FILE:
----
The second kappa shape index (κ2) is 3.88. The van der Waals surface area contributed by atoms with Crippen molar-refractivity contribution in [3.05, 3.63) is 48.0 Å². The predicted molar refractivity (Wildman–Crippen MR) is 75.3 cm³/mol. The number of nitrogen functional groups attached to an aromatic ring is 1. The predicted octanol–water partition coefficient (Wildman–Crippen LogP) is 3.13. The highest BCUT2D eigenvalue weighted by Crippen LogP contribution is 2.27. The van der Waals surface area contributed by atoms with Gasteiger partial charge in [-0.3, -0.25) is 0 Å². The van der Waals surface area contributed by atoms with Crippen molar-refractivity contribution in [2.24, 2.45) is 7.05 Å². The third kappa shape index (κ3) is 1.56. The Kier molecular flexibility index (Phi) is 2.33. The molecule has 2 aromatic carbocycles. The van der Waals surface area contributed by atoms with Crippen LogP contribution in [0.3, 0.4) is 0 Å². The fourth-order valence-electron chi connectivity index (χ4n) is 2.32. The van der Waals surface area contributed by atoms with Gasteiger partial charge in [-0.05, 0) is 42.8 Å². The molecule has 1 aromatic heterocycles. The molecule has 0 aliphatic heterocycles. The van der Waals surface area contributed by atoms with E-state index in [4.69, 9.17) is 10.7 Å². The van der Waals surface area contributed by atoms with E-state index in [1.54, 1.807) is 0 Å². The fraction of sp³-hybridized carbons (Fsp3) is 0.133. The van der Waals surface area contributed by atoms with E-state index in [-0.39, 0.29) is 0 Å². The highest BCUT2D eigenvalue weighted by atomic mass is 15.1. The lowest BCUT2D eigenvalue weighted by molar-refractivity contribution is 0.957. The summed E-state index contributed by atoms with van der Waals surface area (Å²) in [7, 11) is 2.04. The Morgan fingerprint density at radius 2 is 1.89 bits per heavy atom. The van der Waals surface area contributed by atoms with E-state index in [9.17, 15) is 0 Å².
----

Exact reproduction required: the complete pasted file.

The second kappa shape index (κ2) is 3.88. The van der Waals surface area contributed by atoms with Crippen molar-refractivity contribution in [3.05, 3.63) is 48.0 Å². The predicted molar refractivity (Wildman–Crippen MR) is 75.3 cm³/mol. The number of nitrogen functional groups attached to an aromatic ring is 1. The predicted octanol–water partition coefficient (Wildman–Crippen LogP) is 3.13. The highest BCUT2D eigenvalue weighted by Crippen LogP contribution is 2.27. The van der Waals surface area contributed by atoms with Gasteiger partial charge in [-0.3, -0.25) is 0 Å². The van der Waals surface area contributed by atoms with Crippen molar-refractivity contribution in [2.24, 2.45) is 7.05 Å². The third kappa shape index (κ3) is 1.56. The Kier molecular flexibility index (Phi) is 2.33. The molecule has 2 aromatic carbocycles. The van der Waals surface area contributed by atoms with Crippen LogP contribution in [0.3, 0.4) is 0 Å². The fourth-order valence-electron chi connectivity index (χ4n) is 2.32. The van der Waals surface area contributed by atoms with Gasteiger partial charge in [-0.05, 0) is 42.8 Å². The molecule has 1 aromatic heterocycles. The molecule has 0 aliphatic heterocycles. The van der Waals surface area contributed by atoms with E-state index in [4.69, 9.17) is 10.7 Å². The van der Waals surface area contributed by atoms with E-state index in [1.54, 1.807) is 0 Å². The fraction of sp³-hybridized carbons (Fsp3) is 0.133. The van der Waals surface area contributed by atoms with E-state index in [-0.39, 0.29) is 0 Å². The highest BCUT2D eigenvalue weighted by atomic mass is 15.1. The lowest BCUT2D eigenvalue weighted by molar-refractivity contribution is 0.957. The summed E-state index contributed by atoms with van der Waals surface area (Å²) in [7, 11) is 2.04. The Morgan fingerprint density at radius 2 is 1.89 bits per heavy atom. The van der Waals surface area contributed by atoms with E-state index in [9.17, 15) is 0 Å².